(with a nod to Rumi)
The you I once knew is tied up in a basement. It’s dark and cold and isolated from view. When I illuminate your body, with a candle’s flicker, and the knots that bind you to that sturdy wooden chair, I can’t let myself stay too long.
This extended liminal space was never meant to be your resting place, but I knew no other options. I bound up your memory, with strands of restraint, for my safety… as my vice. And though it’s been so long since we last touched, I still feel your movements resisting the ropes. They’re rubbing against your skin, with a slow burn of friction, across the span of time.
I too am bound, with long cords, around my wrists, on my ankles, in my stomach, and my throat. They keep me dangled over the precipice, of never knowing where I’ll be, without your shell to cling. For you may have the same body, and the same soul, but nothing else has stayed so firmly consistent. Left imprisoned and deprived of light, just so I can revisit your past existence.
But no longer will I have you, as a prisoner in my depths. This is the last time I’ll come to that lonely room. As a pilgrimage of release, I’ll sever your bindings and set you free. And long after the cords have fallen away, you’ll still occasionally drift through me, but with rays of elucidation, revealing what you’ll always be: A memory of happenings that altered me chemically… far beyond ephemeral reality.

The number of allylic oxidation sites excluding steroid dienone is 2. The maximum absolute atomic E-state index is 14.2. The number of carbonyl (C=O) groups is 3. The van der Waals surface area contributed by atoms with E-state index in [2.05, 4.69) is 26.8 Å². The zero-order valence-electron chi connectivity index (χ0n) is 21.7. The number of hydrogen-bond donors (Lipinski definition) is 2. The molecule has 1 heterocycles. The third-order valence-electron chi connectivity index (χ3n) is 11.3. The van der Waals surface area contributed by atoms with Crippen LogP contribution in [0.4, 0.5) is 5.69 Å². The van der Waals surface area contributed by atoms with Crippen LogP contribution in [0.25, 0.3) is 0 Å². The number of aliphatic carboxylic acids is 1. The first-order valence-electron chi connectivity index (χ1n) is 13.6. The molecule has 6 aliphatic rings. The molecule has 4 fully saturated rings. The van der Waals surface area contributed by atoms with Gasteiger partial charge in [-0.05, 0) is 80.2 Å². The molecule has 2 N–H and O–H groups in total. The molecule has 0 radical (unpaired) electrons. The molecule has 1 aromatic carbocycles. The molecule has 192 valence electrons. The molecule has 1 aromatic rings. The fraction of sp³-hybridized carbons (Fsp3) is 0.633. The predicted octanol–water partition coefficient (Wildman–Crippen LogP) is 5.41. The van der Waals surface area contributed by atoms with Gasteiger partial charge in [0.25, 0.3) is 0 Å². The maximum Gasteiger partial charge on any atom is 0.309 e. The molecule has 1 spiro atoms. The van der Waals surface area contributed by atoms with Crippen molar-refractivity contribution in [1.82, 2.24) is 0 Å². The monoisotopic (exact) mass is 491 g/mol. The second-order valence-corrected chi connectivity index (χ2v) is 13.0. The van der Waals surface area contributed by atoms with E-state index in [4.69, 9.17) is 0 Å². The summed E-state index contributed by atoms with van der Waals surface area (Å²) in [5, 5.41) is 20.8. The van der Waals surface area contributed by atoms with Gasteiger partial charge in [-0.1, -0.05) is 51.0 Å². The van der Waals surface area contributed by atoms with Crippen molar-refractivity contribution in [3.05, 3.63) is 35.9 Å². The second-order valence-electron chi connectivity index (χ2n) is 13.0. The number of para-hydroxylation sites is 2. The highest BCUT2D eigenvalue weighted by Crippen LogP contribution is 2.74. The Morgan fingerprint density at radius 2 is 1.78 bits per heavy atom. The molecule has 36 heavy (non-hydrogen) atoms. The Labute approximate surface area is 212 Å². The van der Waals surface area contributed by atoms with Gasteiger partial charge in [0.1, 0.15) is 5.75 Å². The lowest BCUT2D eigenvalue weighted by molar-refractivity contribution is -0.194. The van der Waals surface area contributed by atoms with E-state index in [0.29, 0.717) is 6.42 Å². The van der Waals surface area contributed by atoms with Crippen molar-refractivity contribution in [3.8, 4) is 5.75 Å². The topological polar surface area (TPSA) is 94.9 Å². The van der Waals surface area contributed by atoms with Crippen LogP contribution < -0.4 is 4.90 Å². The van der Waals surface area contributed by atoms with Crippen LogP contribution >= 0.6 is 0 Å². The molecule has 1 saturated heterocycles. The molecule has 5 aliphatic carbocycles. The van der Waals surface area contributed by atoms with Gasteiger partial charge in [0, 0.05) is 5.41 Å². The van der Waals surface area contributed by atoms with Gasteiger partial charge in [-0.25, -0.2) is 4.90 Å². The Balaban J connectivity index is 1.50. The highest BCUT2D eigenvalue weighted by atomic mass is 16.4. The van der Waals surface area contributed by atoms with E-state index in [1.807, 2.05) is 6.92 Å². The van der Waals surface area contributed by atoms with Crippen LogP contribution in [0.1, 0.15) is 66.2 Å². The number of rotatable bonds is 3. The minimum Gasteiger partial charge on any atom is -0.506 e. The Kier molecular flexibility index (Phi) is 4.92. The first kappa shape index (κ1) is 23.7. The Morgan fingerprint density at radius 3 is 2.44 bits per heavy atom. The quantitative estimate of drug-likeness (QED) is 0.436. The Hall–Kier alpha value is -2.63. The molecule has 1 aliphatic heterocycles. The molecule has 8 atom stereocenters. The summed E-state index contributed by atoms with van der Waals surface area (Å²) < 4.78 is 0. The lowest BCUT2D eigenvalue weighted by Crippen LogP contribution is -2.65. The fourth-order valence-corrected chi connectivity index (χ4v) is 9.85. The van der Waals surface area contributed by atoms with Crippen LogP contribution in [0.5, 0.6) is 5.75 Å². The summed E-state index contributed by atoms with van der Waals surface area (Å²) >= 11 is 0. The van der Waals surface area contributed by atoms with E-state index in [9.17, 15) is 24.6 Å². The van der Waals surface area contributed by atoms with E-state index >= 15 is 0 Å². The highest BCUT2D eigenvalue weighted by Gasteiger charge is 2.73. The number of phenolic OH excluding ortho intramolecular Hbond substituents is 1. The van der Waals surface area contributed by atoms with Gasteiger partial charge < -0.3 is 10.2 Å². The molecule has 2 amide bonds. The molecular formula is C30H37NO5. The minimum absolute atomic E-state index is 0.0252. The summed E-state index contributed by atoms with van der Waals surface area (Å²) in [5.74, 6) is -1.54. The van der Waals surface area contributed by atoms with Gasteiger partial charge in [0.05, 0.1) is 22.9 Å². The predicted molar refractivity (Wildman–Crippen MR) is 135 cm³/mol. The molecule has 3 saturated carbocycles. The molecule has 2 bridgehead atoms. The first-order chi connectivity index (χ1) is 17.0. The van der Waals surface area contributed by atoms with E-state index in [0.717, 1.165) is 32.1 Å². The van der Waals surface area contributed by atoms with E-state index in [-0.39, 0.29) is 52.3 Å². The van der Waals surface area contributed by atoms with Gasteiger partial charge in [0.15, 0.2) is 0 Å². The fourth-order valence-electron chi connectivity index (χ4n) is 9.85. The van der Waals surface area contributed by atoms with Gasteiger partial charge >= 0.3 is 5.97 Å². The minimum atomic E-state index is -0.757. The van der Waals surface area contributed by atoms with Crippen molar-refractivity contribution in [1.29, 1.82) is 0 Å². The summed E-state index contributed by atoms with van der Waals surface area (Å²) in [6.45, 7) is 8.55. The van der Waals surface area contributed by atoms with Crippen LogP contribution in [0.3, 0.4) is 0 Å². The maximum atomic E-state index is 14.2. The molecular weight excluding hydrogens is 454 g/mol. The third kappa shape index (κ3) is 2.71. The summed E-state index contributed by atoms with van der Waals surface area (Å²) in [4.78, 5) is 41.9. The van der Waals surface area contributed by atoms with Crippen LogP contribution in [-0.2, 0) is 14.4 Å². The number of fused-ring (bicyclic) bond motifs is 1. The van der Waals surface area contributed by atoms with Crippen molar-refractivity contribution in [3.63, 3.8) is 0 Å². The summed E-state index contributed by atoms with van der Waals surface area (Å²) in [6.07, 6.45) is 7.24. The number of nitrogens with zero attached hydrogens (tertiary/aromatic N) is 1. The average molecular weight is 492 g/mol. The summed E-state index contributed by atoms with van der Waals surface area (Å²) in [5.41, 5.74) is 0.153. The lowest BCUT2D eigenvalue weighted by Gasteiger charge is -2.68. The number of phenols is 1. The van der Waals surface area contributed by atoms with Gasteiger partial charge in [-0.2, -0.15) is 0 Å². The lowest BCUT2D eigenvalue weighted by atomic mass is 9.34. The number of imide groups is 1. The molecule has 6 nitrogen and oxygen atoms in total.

When you return though, at future hours, I’ll set a room to welcome you, as my honored guest for a moment or two. However long you stay, there will be comfortable chairs, with no constraint, where we can commune in harmony. And when you’re finished and ready to leave, I’ll simply smile and say goodbye, releasing you into the night, as a memento from another time.
With passing years and changing needs, in a flow of dwindling frequency, I’ll still be grateful for your presence. As a guide in the winding journey, to know my secret guests and the part they play in me. Through an act of liberation, a gift of illumination, and the possibilities each open door can bring.
Nicholas Yandell is a composer, who sometimes creates with words instead of sound. In those cases, he usually ends up with fiction and occasionally poetry. He also paints and draws, and often all these activities become combined, because they’re really not all that different from each other, and it’s all just art right?
When not working on creative projects, Nick works as a bookseller at Powell’s Books in Portland, Oregon, where he enjoys being surrounded by a wealth of knowledge, as well as working and interacting with creatively stimulating people. He has a website where he displays his creations; it’s nicholasyandell.com. Check it out!